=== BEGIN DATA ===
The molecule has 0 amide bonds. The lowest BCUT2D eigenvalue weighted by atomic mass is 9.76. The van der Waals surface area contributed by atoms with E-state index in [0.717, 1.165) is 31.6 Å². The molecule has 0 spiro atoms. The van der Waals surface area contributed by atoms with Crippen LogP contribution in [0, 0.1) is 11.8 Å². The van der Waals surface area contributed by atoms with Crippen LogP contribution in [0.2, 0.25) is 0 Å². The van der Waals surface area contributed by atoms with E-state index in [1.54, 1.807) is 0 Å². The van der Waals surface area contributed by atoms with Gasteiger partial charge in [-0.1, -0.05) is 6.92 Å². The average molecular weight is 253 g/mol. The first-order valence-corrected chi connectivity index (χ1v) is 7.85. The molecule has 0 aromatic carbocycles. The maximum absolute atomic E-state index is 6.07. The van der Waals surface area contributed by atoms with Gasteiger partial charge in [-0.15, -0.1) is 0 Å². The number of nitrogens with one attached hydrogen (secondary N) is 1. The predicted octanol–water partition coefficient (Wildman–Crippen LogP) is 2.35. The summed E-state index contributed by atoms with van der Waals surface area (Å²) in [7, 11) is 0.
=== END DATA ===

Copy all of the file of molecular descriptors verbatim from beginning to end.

The molecule has 0 amide bonds. The lowest BCUT2D eigenvalue weighted by atomic mass is 9.76. The van der Waals surface area contributed by atoms with E-state index in [0.717, 1.165) is 31.6 Å². The molecule has 0 spiro atoms. The van der Waals surface area contributed by atoms with Crippen LogP contribution in [0, 0.1) is 11.8 Å². The van der Waals surface area contributed by atoms with Crippen LogP contribution in [0.2, 0.25) is 0 Å². The van der Waals surface area contributed by atoms with E-state index in [1.54, 1.807) is 0 Å². The van der Waals surface area contributed by atoms with Gasteiger partial charge in [-0.1, -0.05) is 6.92 Å². The average molecular weight is 253 g/mol. The first-order valence-corrected chi connectivity index (χ1v) is 7.85. The molecule has 0 aromatic carbocycles. The maximum absolute atomic E-state index is 6.07. The van der Waals surface area contributed by atoms with Gasteiger partial charge in [-0.15, -0.1) is 0 Å². The number of nitrogens with one attached hydrogen (secondary N) is 1. The predicted octanol–water partition coefficient (Wildman–Crippen LogP) is 2.35. The summed E-state index contributed by atoms with van der Waals surface area (Å²) in [7, 11) is 0.